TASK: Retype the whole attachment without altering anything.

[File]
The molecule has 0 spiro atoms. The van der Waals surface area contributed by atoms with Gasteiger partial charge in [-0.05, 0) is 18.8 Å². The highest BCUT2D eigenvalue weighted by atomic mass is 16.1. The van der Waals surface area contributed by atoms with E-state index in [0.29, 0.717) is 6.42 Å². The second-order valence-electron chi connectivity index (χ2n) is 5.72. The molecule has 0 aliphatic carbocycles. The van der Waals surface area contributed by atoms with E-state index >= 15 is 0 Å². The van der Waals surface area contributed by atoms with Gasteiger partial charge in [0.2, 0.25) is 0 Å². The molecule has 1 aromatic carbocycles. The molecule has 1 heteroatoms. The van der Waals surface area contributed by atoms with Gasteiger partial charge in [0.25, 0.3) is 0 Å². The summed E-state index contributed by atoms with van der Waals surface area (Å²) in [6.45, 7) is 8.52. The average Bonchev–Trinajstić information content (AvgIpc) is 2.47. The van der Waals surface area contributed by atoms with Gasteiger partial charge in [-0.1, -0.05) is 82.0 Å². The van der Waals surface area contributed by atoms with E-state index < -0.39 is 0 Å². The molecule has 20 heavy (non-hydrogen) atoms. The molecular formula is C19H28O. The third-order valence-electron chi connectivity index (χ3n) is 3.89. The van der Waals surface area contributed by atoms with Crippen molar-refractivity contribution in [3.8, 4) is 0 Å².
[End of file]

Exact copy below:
The molecule has 0 spiro atoms. The van der Waals surface area contributed by atoms with Gasteiger partial charge in [-0.05, 0) is 18.8 Å². The highest BCUT2D eigenvalue weighted by atomic mass is 16.1. The van der Waals surface area contributed by atoms with E-state index in [0.29, 0.717) is 6.42 Å². The second-order valence-electron chi connectivity index (χ2n) is 5.72. The molecule has 0 aliphatic carbocycles. The van der Waals surface area contributed by atoms with E-state index >= 15 is 0 Å². The van der Waals surface area contributed by atoms with Gasteiger partial charge in [0.2, 0.25) is 0 Å². The molecule has 1 aromatic carbocycles. The molecule has 1 heteroatoms. The van der Waals surface area contributed by atoms with Gasteiger partial charge in [0.25, 0.3) is 0 Å². The summed E-state index contributed by atoms with van der Waals surface area (Å²) in [6.45, 7) is 8.52. The average Bonchev–Trinajstić information content (AvgIpc) is 2.47. The van der Waals surface area contributed by atoms with Gasteiger partial charge in [-0.1, -0.05) is 82.0 Å². The van der Waals surface area contributed by atoms with E-state index < -0.39 is 0 Å². The molecule has 20 heavy (non-hydrogen) atoms. The molecular formula is C19H28O. The third-order valence-electron chi connectivity index (χ3n) is 3.89. The van der Waals surface area contributed by atoms with Crippen molar-refractivity contribution in [3.8, 4) is 0 Å².